You can ask your child's teacher to recommend different types of activities you could work on at home to support their learning or other ways you can help. For example, you can set routines at home about screen time, completing homework or even a sleep schedule.
Making sure that your child is well rested and ready to learn is another way to support them.
How to get the most out of your meeting with your child's school
When meeting with your child's school and teacher, remember to:
Keep the discussion positive
Focus on what you can each do to help improve your child's learning, instead of talking about everything they find difficult. Use clear, specific examples and remember to spend time talking about your child's strengths and their areas of interest. This is important information that can help their learning.
Plan for the meeting
Plan what you want to talk about and decide in advance what you would like to get out of the meeting. Make sure to keep the conversation on topic and be clear with the school and your child's teacher about what your goals for the meeting are.
Focus on next steps
Any meeting with your school should end with a list of actions. This is what you or the teacher will do next to begin helping your child to improve. Consider asking:
- What will your child be able to do next week/next month/next term that they couldn't already do?
- What specifically will the teacher do to help achieve the goals in your child's IEP?
- What specifically can the school do to support your child's teacher to achieve these goals? For example, is there any professional learning or training that they could complete to improve their knowledge of learning difficulties?
- How will your child be supported to become more independent and take more responsibility of their learning? How can you help with this?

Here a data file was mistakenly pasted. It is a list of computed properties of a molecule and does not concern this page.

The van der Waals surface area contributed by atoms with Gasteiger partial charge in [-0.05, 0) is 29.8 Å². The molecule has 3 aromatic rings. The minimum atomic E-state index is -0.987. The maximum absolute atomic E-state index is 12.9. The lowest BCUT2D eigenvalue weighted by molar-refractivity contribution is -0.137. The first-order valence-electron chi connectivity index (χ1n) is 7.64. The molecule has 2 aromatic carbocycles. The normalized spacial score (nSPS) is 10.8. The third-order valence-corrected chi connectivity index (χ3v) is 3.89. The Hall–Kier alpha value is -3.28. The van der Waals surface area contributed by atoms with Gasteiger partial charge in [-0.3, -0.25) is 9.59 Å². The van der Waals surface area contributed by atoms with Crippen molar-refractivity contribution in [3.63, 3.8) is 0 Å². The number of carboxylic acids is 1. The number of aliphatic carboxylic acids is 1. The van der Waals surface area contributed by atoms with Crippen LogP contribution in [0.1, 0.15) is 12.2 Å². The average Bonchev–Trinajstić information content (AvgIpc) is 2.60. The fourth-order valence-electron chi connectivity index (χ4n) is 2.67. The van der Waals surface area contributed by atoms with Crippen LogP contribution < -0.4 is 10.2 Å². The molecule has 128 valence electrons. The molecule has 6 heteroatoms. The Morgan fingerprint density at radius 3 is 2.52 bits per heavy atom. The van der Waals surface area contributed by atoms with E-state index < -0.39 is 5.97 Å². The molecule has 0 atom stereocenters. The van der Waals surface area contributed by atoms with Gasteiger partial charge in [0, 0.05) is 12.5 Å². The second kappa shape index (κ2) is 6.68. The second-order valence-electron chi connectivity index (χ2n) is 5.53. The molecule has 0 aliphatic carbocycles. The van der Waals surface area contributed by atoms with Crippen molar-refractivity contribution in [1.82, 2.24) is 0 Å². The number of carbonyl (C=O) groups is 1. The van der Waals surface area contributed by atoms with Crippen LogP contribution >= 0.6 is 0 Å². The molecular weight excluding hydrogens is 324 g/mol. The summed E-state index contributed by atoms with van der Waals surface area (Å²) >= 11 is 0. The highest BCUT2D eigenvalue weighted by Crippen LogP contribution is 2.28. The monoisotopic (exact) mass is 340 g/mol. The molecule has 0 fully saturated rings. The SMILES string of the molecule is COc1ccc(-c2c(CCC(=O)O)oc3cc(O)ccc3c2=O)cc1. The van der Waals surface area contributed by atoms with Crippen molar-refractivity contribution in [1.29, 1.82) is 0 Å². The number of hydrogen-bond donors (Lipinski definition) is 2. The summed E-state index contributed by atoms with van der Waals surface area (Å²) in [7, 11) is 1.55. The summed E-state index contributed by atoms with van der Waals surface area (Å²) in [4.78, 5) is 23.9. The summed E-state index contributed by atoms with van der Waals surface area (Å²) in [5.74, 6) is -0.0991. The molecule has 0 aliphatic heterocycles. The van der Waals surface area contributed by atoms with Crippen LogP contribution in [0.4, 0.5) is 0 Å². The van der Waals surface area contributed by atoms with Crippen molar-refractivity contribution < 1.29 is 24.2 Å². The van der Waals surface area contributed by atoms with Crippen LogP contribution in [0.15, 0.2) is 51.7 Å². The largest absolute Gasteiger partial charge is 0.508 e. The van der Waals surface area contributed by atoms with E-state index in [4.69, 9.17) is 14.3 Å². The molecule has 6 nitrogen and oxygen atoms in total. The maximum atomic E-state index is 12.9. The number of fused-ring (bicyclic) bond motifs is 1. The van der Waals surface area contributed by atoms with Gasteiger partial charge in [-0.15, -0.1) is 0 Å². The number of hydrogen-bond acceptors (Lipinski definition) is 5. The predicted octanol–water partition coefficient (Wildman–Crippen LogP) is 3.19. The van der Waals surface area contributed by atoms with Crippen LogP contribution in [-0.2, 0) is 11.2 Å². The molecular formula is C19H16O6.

- Some schools may have a member of staff who takes a record of these meetings called 'minutes'. At the end of the meeting, they may read over these notes summarising what was said and agreed on. They then print a copy and it's signed by those present at the meeting. You may be given a copy of these minutes to take home.
Always make appointments
Talk to the school about how you like to communicate or what is the most convenient way for you to contact them. For example, face-to-face meetings, telephone call, video conferencing, email or another web-based contact such as through Compass.
Give your child's teacher time to plan and teach
Good planning and teaching take time. Give your child's teacher time to review the information they have about your child, respond to your questions, plan and implement changes.
Consider asking them to give you a timeframe for when you might expect to start seeing improvement or when might be an appropriate time to meet again.
Find out about the networks your school uses to support these meetings
Your school may have community liaison officers whose job it is to help you when talking to your child's teacher and supporting your child at home. If you like, they can also speak to the school on your behalf.
Ask where you can find out more information about learning difficulties
The school may be able to recommend online resources, workshops, print resources and organisations that can support you and your child. For example, the AUSPELD Understanding Learning Difficulties: a guide for .
Ask teachers to explain words or anything else you're not familiar with
Make sure your child's teacher explains what terms like dyslexia or dyscalculia are and what they mean for your child's learning. You can also ask the teacher to take you through and explain the data they have collected about your child, and what different assessment results mean.
You can ask your child's teacher to explain language, terms and learning materials used in the classroom.
Reviewed 06 June 2022